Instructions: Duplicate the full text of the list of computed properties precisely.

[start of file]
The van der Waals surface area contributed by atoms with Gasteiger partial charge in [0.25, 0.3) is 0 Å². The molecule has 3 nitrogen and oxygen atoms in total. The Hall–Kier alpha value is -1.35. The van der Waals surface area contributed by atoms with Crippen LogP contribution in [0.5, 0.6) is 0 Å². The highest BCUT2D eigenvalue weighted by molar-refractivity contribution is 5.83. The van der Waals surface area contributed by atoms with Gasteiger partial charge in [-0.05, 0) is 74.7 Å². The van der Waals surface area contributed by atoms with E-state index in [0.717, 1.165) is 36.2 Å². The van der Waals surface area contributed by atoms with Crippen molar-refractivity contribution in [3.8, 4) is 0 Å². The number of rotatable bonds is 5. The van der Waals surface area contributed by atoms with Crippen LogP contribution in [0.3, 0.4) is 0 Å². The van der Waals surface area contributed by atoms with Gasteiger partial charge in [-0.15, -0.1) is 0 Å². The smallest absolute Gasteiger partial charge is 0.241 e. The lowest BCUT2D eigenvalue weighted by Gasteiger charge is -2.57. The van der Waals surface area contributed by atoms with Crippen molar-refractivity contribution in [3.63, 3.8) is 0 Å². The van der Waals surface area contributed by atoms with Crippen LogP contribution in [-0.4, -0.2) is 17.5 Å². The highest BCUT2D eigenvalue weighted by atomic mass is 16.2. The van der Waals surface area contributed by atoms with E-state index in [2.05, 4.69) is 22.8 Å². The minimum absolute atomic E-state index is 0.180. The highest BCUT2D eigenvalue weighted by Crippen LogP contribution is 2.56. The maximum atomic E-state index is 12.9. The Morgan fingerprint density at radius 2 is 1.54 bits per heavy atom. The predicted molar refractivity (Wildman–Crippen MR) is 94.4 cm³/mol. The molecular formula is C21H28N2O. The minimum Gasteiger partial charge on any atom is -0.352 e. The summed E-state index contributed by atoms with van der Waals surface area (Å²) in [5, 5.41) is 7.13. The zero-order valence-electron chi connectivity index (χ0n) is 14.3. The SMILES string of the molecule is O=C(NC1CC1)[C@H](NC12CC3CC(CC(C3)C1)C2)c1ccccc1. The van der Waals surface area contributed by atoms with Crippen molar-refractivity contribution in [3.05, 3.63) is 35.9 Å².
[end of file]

The van der Waals surface area contributed by atoms with Gasteiger partial charge in [0.25, 0.3) is 0 Å². The molecule has 3 nitrogen and oxygen atoms in total. The Hall–Kier alpha value is -1.35. The van der Waals surface area contributed by atoms with Crippen LogP contribution in [0.5, 0.6) is 0 Å². The highest BCUT2D eigenvalue weighted by molar-refractivity contribution is 5.83. The van der Waals surface area contributed by atoms with Gasteiger partial charge in [-0.05, 0) is 74.7 Å². The van der Waals surface area contributed by atoms with E-state index in [0.717, 1.165) is 36.2 Å². The van der Waals surface area contributed by atoms with Crippen molar-refractivity contribution in [3.8, 4) is 0 Å². The number of rotatable bonds is 5. The van der Waals surface area contributed by atoms with Crippen LogP contribution in [0.3, 0.4) is 0 Å². The van der Waals surface area contributed by atoms with Gasteiger partial charge in [-0.15, -0.1) is 0 Å². The smallest absolute Gasteiger partial charge is 0.241 e. The lowest BCUT2D eigenvalue weighted by Gasteiger charge is -2.57. The van der Waals surface area contributed by atoms with Crippen molar-refractivity contribution in [3.63, 3.8) is 0 Å². The van der Waals surface area contributed by atoms with Crippen LogP contribution in [-0.4, -0.2) is 17.5 Å². The highest BCUT2D eigenvalue weighted by atomic mass is 16.2. The van der Waals surface area contributed by atoms with E-state index in [2.05, 4.69) is 22.8 Å². The minimum absolute atomic E-state index is 0.180. The highest BCUT2D eigenvalue weighted by Crippen LogP contribution is 2.56. The maximum atomic E-state index is 12.9. The Morgan fingerprint density at radius 2 is 1.54 bits per heavy atom. The predicted molar refractivity (Wildman–Crippen MR) is 94.4 cm³/mol. The molecular formula is C21H28N2O. The minimum Gasteiger partial charge on any atom is -0.352 e. The summed E-state index contributed by atoms with van der Waals surface area (Å²) in [5, 5.41) is 7.13. The zero-order valence-electron chi connectivity index (χ0n) is 14.3. The SMILES string of the molecule is O=C(NC1CC1)[C@H](NC12CC3CC(CC(C3)C1)C2)c1ccccc1. The van der Waals surface area contributed by atoms with Crippen molar-refractivity contribution in [3.05, 3.63) is 35.9 Å².